Dopamine Rush
Reducing stigma

Reducing stigma and shame of addiction paves way for patients seeking for treatment and support to face the future with confidence

Reducing stigma and shame of addiction: Addiction is a disease of free will

Over the last few decades of my practice as a medical professional I have come a cross so many patients from across the globe with different disturbing health conditions coming to my office for treatment which we have gladly offered to them to a resounding positive feedback. We have made it a routine in our facility (AWAREmed Health and Wellness Resource Center) to give our very best to all our clients irrespective of their limitations because we believe in offering lasting solutions to all health complications that we can professionally handle. This has made us to move from strength to strength over the years. However one problem of drug addiction keeps recurring owing to the nature of its effects to people differently. This one story disturbs me the most because it came to my attention several years after I was first introduced to the couple. That story is going to form part of our discussion in this article even as we focus on reducing stigma and shame of addiction both internally and externally.

But before we get there we want to assure all people reading this article now that drug addiction is a real medical problem and the sooner we deal with it the better. It is very painful seeing people losing hope and giving up on treatment because they keep relapsing every time they are about to have a break through. We are taking seriously the issue of relapse so that we can be on the front lane in defeating the beast of addiction. Therefore if you or anyone you know is struggling with any kind of addiction, our doors are always open at AWAREmed Health and Wellness Resource Center under the able leadership of doctor Dalal Akoury to help you recover from it professionally and with a lot of dignity. So don’t keep in hiding come up and purpose to regaining your life back with us professionally.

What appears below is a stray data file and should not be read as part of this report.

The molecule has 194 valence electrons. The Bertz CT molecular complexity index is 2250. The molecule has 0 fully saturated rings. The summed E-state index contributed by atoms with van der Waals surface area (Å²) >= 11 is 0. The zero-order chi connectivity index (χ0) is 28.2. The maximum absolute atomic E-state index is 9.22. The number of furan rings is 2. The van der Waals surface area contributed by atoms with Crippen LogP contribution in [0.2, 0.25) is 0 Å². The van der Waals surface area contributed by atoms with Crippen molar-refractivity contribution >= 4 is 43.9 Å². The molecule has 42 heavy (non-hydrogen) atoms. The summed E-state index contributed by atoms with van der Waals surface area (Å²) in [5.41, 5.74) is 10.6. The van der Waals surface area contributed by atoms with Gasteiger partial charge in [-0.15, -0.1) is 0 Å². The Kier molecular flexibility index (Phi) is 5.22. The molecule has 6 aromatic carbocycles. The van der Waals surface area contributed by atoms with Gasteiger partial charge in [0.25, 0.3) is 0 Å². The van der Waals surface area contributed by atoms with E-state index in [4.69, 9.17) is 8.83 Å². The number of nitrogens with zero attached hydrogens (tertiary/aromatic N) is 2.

Reducing stigma and shame of addiction: Stop the humiliation and disgrace

Back to the story, three decades ago a couple visited my office with an addiction problem. The man who was alcoholic was in company of his wife to seek for help. Before we could even start the session, they excused themselves shortly and I felt that they were consulting on something before the session. I was surprised several minutes and hours later that my client vanished never to return. Several years later one of my student narrated this story to me and I was astonished. The student said “when I was five or six years old, my maternal grandfather died of what I was told was complications of heart disease.” She believed that because that is what she was told. It was not until several years later, after she had graduated from a medical school in psychiatry, and had secured a job for a very long time using neuroimaging to study the addicted brain, that she learned the real reason for the death of her grandfather. One day her mother gave her the revelation that shocked her life. This was coming when her mother was sick and almost breathing her last, “I need to tell you something I have never spoken to you about.” She disclosed to her that her grandfather had been an alcoholic, and that he took his own life in his distress at not being able to control his strong urges to drink.

“Oh Jesus I almost lost my grip.” Her mother had out of fear of stigma and shame kept the real reason for her grandfather’s death a secret from her that long. What surprised her is that even though she knew that in her whole professional life was devoted to trying to understand what drugs do to the brain, and that she had heard her speak of addiction as a disease of the brain, still she was not going to tell her the whole truth.” So she wondered how she had miscommunication, and how she had not made her realize that it was not a taboo to speak about addiction and that there should be no shame in it. This really troubled her and so she came to confide in me. stop stigmatizing patients and lets support them get better.

Reducing stigma and shame of addiction: Addiction is a disease of free will

http://www.awaremednetwork.com/

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